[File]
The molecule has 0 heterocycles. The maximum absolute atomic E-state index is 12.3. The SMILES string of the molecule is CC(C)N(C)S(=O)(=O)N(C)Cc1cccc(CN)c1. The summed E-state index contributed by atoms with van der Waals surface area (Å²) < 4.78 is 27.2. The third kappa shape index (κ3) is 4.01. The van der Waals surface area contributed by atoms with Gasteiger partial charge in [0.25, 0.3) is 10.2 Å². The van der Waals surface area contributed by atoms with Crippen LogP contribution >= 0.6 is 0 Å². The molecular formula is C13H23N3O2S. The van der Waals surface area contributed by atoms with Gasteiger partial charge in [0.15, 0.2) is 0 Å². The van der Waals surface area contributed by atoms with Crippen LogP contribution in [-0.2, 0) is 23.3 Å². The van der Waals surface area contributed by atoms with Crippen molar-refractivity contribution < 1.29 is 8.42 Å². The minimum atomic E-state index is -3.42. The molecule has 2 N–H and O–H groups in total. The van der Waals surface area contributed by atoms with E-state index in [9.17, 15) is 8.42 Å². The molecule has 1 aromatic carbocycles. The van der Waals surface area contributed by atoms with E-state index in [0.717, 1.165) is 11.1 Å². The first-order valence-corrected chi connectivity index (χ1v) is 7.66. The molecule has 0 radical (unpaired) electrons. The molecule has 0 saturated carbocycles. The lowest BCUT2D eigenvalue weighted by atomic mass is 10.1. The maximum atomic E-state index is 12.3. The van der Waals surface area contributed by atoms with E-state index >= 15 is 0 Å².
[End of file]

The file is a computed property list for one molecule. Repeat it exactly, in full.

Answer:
The molecule has 0 heterocycles. The maximum absolute atomic E-state index is 12.3. The SMILES string of the molecule is CC(C)N(C)S(=O)(=O)N(C)Cc1cccc(CN)c1. The summed E-state index contributed by atoms with van der Waals surface area (Å²) < 4.78 is 27.2. The third kappa shape index (κ3) is 4.01. The van der Waals surface area contributed by atoms with Gasteiger partial charge in [0.25, 0.3) is 10.2 Å². The van der Waals surface area contributed by atoms with Crippen LogP contribution >= 0.6 is 0 Å². The molecular formula is C13H23N3O2S. The van der Waals surface area contributed by atoms with Gasteiger partial charge in [0.15, 0.2) is 0 Å². The van der Waals surface area contributed by atoms with Crippen LogP contribution in [-0.2, 0) is 23.3 Å². The van der Waals surface area contributed by atoms with Crippen molar-refractivity contribution < 1.29 is 8.42 Å². The minimum atomic E-state index is -3.42. The molecule has 2 N–H and O–H groups in total. The van der Waals surface area contributed by atoms with E-state index in [9.17, 15) is 8.42 Å². The molecule has 1 aromatic carbocycles. The van der Waals surface area contributed by atoms with E-state index in [0.717, 1.165) is 11.1 Å². The first-order valence-corrected chi connectivity index (χ1v) is 7.66. The molecule has 0 radical (unpaired) electrons. The molecule has 0 saturated carbocycles. The lowest BCUT2D eigenvalue weighted by atomic mass is 10.1. The maximum atomic E-state index is 12.3. The van der Waals surface area contributed by atoms with E-state index >= 15 is 0 Å².